Vince Cable dismissed fears that the UK will quit the European Union, insisting the chances are "very remote" despite the threat of an in/out referendum in 2017.
The Liberal Democrat business secretary was speaking at an economic in conference in Frankfurt. His own party backs the UK's membership of the EU and fought against efforts among their Conservative coalition partners to hold a referendum on the divisive issue.
"If you are a business person quantifying risk, I would say maybe 5%. No more," said Cable in Germany, reported Reuters. "There is a risk, but it is a small risk."
Prime Minister David Cameron, a Conservative, said there will be such a referendum in 2017 if he is elected at the next general election.
He backs a renegotiated continued membership of the 28-state EU. However, he caved in to political pressure from his vociferous eurosceptic backbenchers over holding a referendum when they began to question his leadership of their party.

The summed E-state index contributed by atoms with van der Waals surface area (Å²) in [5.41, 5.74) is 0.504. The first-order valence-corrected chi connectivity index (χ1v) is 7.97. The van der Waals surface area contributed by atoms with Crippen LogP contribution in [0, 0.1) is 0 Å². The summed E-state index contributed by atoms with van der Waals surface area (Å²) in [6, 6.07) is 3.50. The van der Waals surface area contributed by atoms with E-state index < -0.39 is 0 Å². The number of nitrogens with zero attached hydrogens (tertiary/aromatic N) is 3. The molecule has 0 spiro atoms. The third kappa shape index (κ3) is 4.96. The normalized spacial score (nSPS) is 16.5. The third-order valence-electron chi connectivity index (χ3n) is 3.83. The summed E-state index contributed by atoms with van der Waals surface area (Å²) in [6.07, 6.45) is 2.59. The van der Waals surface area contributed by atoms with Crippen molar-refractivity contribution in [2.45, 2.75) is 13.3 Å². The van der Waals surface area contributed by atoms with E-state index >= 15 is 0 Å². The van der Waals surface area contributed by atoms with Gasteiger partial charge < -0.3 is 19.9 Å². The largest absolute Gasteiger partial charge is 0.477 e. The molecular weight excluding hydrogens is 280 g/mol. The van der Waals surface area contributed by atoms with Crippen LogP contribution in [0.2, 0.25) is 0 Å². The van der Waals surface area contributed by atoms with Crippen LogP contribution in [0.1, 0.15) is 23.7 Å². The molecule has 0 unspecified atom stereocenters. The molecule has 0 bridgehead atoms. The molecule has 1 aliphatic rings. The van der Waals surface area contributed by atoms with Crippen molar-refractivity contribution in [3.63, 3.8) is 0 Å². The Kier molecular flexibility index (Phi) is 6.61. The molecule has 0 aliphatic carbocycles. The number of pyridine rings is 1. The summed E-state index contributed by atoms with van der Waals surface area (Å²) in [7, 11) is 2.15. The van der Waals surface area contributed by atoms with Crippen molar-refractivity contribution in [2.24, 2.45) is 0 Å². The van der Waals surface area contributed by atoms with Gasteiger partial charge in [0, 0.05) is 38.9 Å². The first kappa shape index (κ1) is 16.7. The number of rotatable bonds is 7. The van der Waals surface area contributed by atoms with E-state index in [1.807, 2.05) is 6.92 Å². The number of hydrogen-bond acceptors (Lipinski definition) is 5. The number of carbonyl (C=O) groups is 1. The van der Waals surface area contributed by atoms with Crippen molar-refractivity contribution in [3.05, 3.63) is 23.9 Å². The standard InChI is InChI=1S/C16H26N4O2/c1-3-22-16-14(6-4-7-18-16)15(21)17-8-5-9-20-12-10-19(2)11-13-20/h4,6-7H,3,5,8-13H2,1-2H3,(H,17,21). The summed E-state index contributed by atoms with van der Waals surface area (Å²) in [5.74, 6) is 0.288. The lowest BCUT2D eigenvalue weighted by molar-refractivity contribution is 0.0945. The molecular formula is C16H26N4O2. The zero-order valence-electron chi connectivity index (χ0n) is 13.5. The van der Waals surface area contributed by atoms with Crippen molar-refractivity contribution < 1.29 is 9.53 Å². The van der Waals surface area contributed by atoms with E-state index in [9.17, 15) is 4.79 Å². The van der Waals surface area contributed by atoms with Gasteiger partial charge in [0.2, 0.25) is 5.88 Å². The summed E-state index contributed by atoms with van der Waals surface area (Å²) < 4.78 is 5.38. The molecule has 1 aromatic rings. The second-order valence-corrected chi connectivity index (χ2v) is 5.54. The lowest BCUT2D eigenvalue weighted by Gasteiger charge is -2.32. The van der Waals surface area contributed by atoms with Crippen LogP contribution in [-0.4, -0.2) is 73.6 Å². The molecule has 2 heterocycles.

A plethora of business organisations have come out in support of Cameron's stance of a renegotiation of the terms of the UK's membership, but they want to retain free access to the single market. Europe is the UK's largest trading partner.
Business wants a reduction in the red tape stemming from Brussels, in the areas of employment and health and safety law in particular.
A survey by the British Chambers of Commerce (BCC) found that 61.4% think remaining in the EU is the best outcome for them.
A separate survey by EEF, the manufacturers' organisation, found 85% of its membership backing membership.
An independent survey of 101 UK-based financial services bosses by the lobby group CityUK found that 84% wanted Britain to remain part of the EU.
Two Goldman Sachs bosses have warned that the City of London's many financial firms would flee the UK if it were to quit its membership of the EU.
Michael Sherwood and Richard Gnodde, co-chief executives of investment banking behemoth Goldman Sachs International, said their institution would sweep staff away from London and into a rival European city to maintain their access to the lucrative single market.
"We are going to be part of that economy. There is no scenario under which we will not be participating," said Sherwood. "The only question is: do we do it all from here?"
He added: "Every European firm would be gone in very short order."